Democratic flacks and media mouthpieces for the Obama campaign have thoroughly disgraced themselves and insulted the intelligence of the American public by twisting words and logic to argue that Joe Biden’s “put y’all back in chains” rhetoric was something other than the divisive race-baiting it was. Eventually, in such episodes of lock-step partisan dissembling, there are a noble and courageous few who refuse to go along, and black leaders Artur Davis, a co-chair of President Obama’s 2008 campaign, and Doug Wilder, the first African-American governor (of Virginia, where Biden made his comments) have stepped to the fore.
“When I heard him reach for the bottom of the deck and talk about one party putting people in chains? When I heard someone that I admired and have been on platforms with, talk about ordinary conservative principles being essentially racial viciousness – that’s the allegation that he was making yesterday. I was disappointed by it, but I have to tell you it brought back memories to me. It brought back memories of these Democratic politicians in the South who think they can go before black crowds and say one thing, but nobody else will hear it, and that they can somehow get a cheer in the room, and that they can blithely go on about their business.”
“Without question they were appeals to race And if you don’t argue with that, then you understand that, then the next question is why? Why do you feel you need to do that? But the more important thing that I got out of this was Biden separated himself from what he accused the people of doing. As a matter of fact what he said is, they are going to do something to y’all, not to me, not us. So he was still involved with that separate America. And I’m sick and tired of being considered something other than an American.”
So much for the spin, shamelessly pushed by the Obama White House and media sources like the Daily Beast, that complaints about Biden’s offensive slavery reference is false indignation based on taking his remarks “out of context.” Some Democrats and African-American leaders are willing to speak the truth even if it is inconvenient for the once hopeful and unifying presidential candidate turned divisive, scare-mongering President, who, once again, flunked an integrity test by excusing Biden’s words, saying that Biden was just making the point that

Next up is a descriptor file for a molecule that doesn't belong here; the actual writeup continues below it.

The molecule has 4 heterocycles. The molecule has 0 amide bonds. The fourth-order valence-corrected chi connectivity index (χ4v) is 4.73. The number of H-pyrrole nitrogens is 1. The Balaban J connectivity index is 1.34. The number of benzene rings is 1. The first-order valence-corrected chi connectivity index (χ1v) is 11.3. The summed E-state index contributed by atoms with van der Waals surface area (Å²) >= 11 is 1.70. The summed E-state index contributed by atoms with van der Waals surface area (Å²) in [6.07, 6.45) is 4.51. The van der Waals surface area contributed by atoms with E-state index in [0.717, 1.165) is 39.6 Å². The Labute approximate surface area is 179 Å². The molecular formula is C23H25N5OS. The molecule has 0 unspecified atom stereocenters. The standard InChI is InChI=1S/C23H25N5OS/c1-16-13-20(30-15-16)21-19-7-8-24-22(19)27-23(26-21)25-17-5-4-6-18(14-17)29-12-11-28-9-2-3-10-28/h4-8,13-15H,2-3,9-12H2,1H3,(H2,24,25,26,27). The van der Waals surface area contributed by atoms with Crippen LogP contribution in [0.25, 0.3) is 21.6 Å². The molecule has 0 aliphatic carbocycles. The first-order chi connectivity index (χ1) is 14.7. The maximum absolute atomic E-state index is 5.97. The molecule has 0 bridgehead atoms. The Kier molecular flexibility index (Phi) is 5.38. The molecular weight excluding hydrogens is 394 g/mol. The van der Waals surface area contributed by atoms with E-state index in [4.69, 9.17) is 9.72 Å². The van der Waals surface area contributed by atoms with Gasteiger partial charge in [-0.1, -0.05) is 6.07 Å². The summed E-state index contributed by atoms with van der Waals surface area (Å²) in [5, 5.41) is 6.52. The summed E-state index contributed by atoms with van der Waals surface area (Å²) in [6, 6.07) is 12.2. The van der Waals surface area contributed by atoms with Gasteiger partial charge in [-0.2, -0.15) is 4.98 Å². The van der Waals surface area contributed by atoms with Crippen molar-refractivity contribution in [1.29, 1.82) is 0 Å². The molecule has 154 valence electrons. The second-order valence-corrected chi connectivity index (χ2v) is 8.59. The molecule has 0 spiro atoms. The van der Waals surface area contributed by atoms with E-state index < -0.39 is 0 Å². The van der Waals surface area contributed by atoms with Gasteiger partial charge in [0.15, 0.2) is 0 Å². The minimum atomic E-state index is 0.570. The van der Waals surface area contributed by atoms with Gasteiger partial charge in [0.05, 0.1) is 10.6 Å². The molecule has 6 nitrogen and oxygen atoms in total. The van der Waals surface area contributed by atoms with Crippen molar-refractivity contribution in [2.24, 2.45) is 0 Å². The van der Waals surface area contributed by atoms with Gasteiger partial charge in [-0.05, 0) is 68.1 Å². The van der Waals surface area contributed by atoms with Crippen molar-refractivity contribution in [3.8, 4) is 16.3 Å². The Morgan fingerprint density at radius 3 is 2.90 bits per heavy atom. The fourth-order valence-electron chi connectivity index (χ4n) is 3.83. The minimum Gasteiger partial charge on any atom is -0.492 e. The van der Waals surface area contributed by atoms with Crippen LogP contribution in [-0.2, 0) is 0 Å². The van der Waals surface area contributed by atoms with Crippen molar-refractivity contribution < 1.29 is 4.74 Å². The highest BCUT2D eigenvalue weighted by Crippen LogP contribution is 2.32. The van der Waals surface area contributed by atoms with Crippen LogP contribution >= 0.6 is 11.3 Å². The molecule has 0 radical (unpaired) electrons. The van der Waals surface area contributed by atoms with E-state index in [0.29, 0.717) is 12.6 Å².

…“consumers, the American people, will be a lot worse off it we repeal these [Wall Street reform] laws as the other side is suggesting.”
Sure, that’s what “They gonna put y’all back in chains” means to a black audience! Of course! How could anyone suggest otherwise? The President continued to debase himself by adding,
“In no sense was he trying to connote something other than that. The truth is that during the course of these campaigns, folks like to get obsessed with how something was phrased even if everybody personally understands that’s not how it was meant. That’s sort of the nature of modern campaigns and modern coverage of campaigns.”
Astounding, isn’t it? The man who was elected on the basis of his purported eloquence is now saying that words don’t matter, a position suddenly convenient for a President prone to saying things like “If you’ve got a business, you didn’t build that,” and especially helpful to a Vice President whose game is to engage in race-baiting and have his boss claim that “everybody” knew he meant something else entirely, when in fact “everybody” knew Biden’s words were intended to evoke slavery, hate and fear.
Thanks and respect is due to Davis and Wilder, former African-American supporters of Obama who have the decency and integrity to tell the truth.
“The president doesn’t need this now,” said Wilder. “The president needs to be a part of bringing people together.” You would think so and hope so, wouldn’t you?
Obviously, and tragically, the President disagrees.
Graphic: Richmond K-12
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One thought on “Ethics Heroes: Doug Wilder and Artur Davis”
Great call, I find it unbelievable that more have not stepped up to condemn Biden’s comments and at the level of deflection and outright deception going on.
If I may I would like to point you to an Artur Davis article he did for the National Review.